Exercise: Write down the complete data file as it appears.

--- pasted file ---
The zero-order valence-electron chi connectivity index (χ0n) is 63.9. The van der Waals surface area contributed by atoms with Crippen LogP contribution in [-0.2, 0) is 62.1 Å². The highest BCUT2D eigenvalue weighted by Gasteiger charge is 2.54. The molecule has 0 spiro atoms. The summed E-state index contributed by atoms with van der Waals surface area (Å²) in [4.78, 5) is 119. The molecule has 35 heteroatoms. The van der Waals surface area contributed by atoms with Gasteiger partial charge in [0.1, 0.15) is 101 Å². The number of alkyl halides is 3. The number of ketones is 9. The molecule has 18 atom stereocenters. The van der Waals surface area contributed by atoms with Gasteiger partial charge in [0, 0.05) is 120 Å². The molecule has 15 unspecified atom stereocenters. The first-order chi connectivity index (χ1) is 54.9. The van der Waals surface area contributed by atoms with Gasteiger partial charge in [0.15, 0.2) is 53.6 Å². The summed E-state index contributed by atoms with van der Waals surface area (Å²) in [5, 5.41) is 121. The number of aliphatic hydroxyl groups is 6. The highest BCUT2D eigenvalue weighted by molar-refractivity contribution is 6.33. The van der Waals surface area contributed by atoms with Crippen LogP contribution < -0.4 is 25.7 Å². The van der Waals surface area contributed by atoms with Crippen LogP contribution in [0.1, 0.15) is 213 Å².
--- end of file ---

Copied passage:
The zero-order valence-electron chi connectivity index (χ0n) is 63.9. The van der Waals surface area contributed by atoms with Crippen LogP contribution in [-0.2, 0) is 62.1 Å². The highest BCUT2D eigenvalue weighted by Gasteiger charge is 2.54. The molecule has 0 spiro atoms. The summed E-state index contributed by atoms with van der Waals surface area (Å²) in [4.78, 5) is 119. The molecule has 35 heteroatoms. The van der Waals surface area contributed by atoms with Gasteiger partial charge in [0.1, 0.15) is 101 Å². The number of alkyl halides is 3. The number of ketones is 9. The molecule has 18 atom stereocenters. The van der Waals surface area contributed by atoms with Gasteiger partial charge in [0, 0.05) is 120 Å². The molecule has 15 unspecified atom stereocenters. The first-order chi connectivity index (χ1) is 54.9. The van der Waals surface area contributed by atoms with Gasteiger partial charge in [0.15, 0.2) is 53.6 Å². The summed E-state index contributed by atoms with van der Waals surface area (Å²) in [5, 5.41) is 121. The number of aliphatic hydroxyl groups is 6. The highest BCUT2D eigenvalue weighted by molar-refractivity contribution is 6.33. The van der Waals surface area contributed by atoms with Crippen LogP contribution < -0.4 is 25.7 Å². The van der Waals surface area contributed by atoms with Crippen LogP contribution in [0.1, 0.15) is 213 Å².